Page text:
Pope asked Lewis Raven Wallace about the author’s Medium piece, “Objectivity is dead, and I’m okay with it.” Wallace was fired from a job in public radio for publishing the blog post. Wallace recounted coming out as queer and trans as a teen and coming at the profession of journalism with an activist perspective.
“For me, it was about telling the stories of my life and my existence, the people I was in the community with — young people, queer and trans people, people of color — who weren’t being represented in mainstream news outlets, or were being misrepresented,” Wallace explained, adding that it seemed as though objectivity became a tool to silence those voices. But Wallace recalled “following the rules” for five years.
“And then, when Donald Trump was elected, there was this increased anxiety about this question in newsrooms. I was working in a national newsroom covering the economy, and their real day-to-questions were like, ‘Okay, if we’re going to run two stories today about something that Trump lied about, do we need to do a third story about something that he did, you know, that was good?’ That kind of stuff. And I’m not making that up. That’s a real example,” Wallace said.
“Objectivity seems like it might not be the right frame for dealing with this sort of tyrannical lying person who also specifically has it out for Muslims, Black people and trans people — and that has real consequences in terms of our lived experiences and violence and real consequences in terms of the work of being a journalist,” Wallace explained.
Wesley Lowery pointed out how the process of journalism is also inherently subjective, “no matter how much we may fetishize the idea of objectivity.” For example, there’s the dilemma about what stories to cover. Then, there are the decisions about the resources to devote to the story. You must decide how to tell the story, whom to tap as sources and so forth.
“So, the reason we have to talk about the lack of diversity and mainstream media’s bitter refusal to integrate is that when the subjective decisions are being made — on issues of race and issues of law enforcement, on issues of how much deference we provide to law enforcement or government officials — who is in the room? And who is making those decisions,” Lowery said. “And what are their politics? What are their backgrounds? What are their biases?”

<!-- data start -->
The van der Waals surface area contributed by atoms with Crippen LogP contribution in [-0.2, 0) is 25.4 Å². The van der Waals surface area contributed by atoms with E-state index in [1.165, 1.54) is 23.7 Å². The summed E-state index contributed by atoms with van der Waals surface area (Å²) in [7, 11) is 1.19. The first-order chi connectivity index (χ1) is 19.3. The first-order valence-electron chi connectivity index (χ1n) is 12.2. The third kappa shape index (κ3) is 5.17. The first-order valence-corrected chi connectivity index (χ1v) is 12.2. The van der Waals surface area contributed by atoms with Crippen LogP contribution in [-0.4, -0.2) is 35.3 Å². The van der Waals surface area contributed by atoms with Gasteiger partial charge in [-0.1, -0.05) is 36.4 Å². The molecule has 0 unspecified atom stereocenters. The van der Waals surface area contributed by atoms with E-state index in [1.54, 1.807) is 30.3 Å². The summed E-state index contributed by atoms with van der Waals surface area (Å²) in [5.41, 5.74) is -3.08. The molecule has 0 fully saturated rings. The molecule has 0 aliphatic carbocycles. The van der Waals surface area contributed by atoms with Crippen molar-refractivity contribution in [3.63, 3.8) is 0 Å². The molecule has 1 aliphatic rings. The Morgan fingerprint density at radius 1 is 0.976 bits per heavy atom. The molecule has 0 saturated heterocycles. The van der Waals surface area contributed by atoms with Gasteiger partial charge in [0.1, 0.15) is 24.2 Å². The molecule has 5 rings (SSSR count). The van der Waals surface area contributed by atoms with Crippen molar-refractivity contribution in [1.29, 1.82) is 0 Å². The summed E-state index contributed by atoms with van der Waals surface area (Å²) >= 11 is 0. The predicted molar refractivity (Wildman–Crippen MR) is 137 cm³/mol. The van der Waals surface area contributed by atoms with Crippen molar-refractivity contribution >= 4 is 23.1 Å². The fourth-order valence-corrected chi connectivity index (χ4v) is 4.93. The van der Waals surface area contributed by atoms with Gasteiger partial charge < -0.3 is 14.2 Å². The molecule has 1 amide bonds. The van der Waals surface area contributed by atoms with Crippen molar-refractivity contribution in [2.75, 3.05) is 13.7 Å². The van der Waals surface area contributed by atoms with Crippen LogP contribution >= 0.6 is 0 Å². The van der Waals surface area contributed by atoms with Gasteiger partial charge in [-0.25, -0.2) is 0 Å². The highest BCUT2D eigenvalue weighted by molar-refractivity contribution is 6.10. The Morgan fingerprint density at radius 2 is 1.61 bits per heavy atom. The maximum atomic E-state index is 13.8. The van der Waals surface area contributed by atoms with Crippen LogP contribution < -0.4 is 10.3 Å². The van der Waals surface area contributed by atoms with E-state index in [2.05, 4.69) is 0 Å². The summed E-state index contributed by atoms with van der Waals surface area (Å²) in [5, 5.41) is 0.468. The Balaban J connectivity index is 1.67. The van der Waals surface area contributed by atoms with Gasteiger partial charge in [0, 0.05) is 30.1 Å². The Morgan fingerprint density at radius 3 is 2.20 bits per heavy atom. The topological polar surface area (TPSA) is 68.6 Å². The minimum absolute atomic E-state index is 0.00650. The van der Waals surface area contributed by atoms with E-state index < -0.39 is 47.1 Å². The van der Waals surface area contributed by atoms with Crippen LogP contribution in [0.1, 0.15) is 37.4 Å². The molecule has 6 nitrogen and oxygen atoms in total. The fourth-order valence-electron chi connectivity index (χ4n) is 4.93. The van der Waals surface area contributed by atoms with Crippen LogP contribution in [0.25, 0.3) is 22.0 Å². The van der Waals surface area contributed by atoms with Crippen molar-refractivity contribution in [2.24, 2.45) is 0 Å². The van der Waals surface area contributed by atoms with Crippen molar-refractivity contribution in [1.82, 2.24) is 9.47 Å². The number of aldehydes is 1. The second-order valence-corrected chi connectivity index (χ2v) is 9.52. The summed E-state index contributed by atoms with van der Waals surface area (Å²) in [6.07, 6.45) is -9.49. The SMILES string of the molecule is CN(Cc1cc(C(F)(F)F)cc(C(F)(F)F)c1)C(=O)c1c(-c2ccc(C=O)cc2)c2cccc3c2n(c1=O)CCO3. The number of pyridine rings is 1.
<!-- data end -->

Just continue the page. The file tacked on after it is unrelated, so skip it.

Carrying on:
Masha Gessen has been a journalist since the 1980s, when starting out in the gay press, writing about AIDS. Gessen recalls it being a formative experience that informs the perspective that journalism is a political act. “Our decisions to report or not report are inherently political,” the writer said.
Yet journalists are punished today for bringing perspective, experience and knowledge to the job. Wesley Lowrey suggested that it’s a rarity that journalists suffer repercussions because of their work; more often, it’s because of a perception that they’ve been compromised for their personal, lived experiences.
“It is always the idea that if the Republicans can prove you’re Black, well then you can’t have a newspaper job. If the Republicans can prove you’re gay, you can’t have a newspaper job. Wait, are you a woman who cares about abortion? Well, no, you can’t have a newspaper job. Over and over again, the application of this concept of objectivity [is applied to a] personal level — that our job is not to run a PR campaign to convince people that we are personally objective. I think none of us are,” Lowrey said.
“So, if we can effectively lie to our readers, we get to be journalists. And if we cannot effectively lie, then there’s no place for you in the academy of journalism,” Lowrey said.
To watch the entire, fascinating discussion, including a Q&A with the audience, check out Columbia Journalism School’s YouTube channel.
Gretchen A. Peck is a contributing editor to Editor & Publisher. She’s reported for E&P since 2010 and welcomes comments at firstname.lastname@example.org.
No comments on this item Please log in to comment by clicking here